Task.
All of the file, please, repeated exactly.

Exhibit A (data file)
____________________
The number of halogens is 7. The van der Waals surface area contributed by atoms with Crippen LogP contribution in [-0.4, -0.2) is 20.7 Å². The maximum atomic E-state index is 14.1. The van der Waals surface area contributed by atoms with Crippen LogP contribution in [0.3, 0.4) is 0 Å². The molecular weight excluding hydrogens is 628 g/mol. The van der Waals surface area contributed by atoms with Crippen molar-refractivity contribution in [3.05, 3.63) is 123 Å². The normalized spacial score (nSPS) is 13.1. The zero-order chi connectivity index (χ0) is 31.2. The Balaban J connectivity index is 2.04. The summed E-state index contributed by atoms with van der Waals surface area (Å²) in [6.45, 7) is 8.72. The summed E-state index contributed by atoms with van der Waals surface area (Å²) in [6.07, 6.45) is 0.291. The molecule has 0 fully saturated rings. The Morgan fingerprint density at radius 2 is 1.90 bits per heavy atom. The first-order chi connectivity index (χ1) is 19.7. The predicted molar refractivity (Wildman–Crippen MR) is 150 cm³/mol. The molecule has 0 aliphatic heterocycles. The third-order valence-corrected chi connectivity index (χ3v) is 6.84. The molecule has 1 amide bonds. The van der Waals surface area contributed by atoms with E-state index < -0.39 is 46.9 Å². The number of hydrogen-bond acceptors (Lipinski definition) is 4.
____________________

The number of halogens is 7. The van der Waals surface area contributed by atoms with Crippen LogP contribution in [-0.4, -0.2) is 20.7 Å². The maximum atomic E-state index is 14.1. The van der Waals surface area contributed by atoms with Crippen LogP contribution in [0.3, 0.4) is 0 Å². The molecular weight excluding hydrogens is 628 g/mol. The van der Waals surface area contributed by atoms with Crippen molar-refractivity contribution in [3.05, 3.63) is 123 Å². The normalized spacial score (nSPS) is 13.1. The zero-order chi connectivity index (χ0) is 31.2. The Balaban J connectivity index is 2.04. The summed E-state index contributed by atoms with van der Waals surface area (Å²) in [6.45, 7) is 8.72. The summed E-state index contributed by atoms with van der Waals surface area (Å²) in [6.07, 6.45) is 0.291. The molecule has 0 fully saturated rings. The Morgan fingerprint density at radius 2 is 1.90 bits per heavy atom. The first-order chi connectivity index (χ1) is 19.7. The predicted molar refractivity (Wildman–Crippen MR) is 150 cm³/mol. The molecule has 0 aliphatic heterocycles. The third-order valence-corrected chi connectivity index (χ3v) is 6.84. The molecule has 1 amide bonds. The van der Waals surface area contributed by atoms with E-state index < -0.39 is 46.9 Å². The number of hydrogen-bond acceptors (Lipinski definition) is 4.